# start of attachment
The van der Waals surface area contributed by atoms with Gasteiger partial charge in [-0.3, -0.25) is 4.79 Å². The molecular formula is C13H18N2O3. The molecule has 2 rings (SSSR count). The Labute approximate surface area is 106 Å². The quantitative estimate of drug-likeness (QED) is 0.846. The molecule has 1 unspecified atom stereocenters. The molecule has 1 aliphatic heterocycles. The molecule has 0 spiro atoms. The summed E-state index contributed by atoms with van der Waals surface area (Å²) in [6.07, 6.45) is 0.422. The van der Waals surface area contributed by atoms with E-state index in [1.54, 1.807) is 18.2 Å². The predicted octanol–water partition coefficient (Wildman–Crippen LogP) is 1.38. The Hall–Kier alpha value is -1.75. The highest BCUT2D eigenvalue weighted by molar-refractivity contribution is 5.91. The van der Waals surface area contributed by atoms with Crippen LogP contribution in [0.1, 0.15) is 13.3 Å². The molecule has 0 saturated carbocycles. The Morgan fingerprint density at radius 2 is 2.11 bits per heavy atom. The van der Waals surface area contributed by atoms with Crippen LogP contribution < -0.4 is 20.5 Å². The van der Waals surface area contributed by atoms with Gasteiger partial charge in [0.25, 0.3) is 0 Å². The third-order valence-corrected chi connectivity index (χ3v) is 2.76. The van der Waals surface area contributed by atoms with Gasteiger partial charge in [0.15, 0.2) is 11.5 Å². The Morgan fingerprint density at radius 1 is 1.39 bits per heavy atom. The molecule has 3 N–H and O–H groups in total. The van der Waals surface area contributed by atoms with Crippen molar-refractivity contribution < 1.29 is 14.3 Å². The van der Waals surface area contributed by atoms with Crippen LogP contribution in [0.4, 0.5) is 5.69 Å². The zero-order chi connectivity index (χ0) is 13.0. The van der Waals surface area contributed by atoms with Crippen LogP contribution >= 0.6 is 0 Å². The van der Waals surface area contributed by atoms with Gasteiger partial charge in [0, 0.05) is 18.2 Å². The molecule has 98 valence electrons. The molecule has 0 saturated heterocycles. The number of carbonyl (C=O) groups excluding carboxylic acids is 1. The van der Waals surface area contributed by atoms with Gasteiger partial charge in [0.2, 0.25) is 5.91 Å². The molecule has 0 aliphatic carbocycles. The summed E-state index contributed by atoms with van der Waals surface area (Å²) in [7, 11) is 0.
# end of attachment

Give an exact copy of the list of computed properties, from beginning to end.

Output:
The van der Waals surface area contributed by atoms with Gasteiger partial charge in [-0.3, -0.25) is 4.79 Å². The molecular formula is C13H18N2O3. The molecule has 2 rings (SSSR count). The Labute approximate surface area is 106 Å². The quantitative estimate of drug-likeness (QED) is 0.846. The molecule has 1 unspecified atom stereocenters. The molecule has 1 aliphatic heterocycles. The molecule has 0 spiro atoms. The summed E-state index contributed by atoms with van der Waals surface area (Å²) in [6.07, 6.45) is 0.422. The van der Waals surface area contributed by atoms with E-state index in [1.54, 1.807) is 18.2 Å². The predicted octanol–water partition coefficient (Wildman–Crippen LogP) is 1.38. The Hall–Kier alpha value is -1.75. The highest BCUT2D eigenvalue weighted by molar-refractivity contribution is 5.91. The van der Waals surface area contributed by atoms with Crippen LogP contribution in [0.1, 0.15) is 13.3 Å². The molecule has 0 saturated carbocycles. The Morgan fingerprint density at radius 2 is 2.11 bits per heavy atom. The van der Waals surface area contributed by atoms with Crippen LogP contribution < -0.4 is 20.5 Å². The van der Waals surface area contributed by atoms with Gasteiger partial charge in [0.25, 0.3) is 0 Å². The third-order valence-corrected chi connectivity index (χ3v) is 2.76. The van der Waals surface area contributed by atoms with Gasteiger partial charge in [0.15, 0.2) is 11.5 Å². The Morgan fingerprint density at radius 1 is 1.39 bits per heavy atom. The molecule has 3 N–H and O–H groups in total. The van der Waals surface area contributed by atoms with Crippen molar-refractivity contribution < 1.29 is 14.3 Å². The van der Waals surface area contributed by atoms with Crippen LogP contribution in [0.4, 0.5) is 5.69 Å². The zero-order chi connectivity index (χ0) is 13.0. The van der Waals surface area contributed by atoms with Crippen LogP contribution >= 0.6 is 0 Å². The van der Waals surface area contributed by atoms with Gasteiger partial charge in [0, 0.05) is 18.2 Å². The molecule has 98 valence electrons. The molecule has 0 saturated heterocycles. The number of carbonyl (C=O) groups excluding carboxylic acids is 1. The van der Waals surface area contributed by atoms with Gasteiger partial charge in [0.2, 0.25) is 5.91 Å². The molecule has 0 aliphatic carbocycles. The summed E-state index contributed by atoms with van der Waals surface area (Å²) in [7, 11) is 0.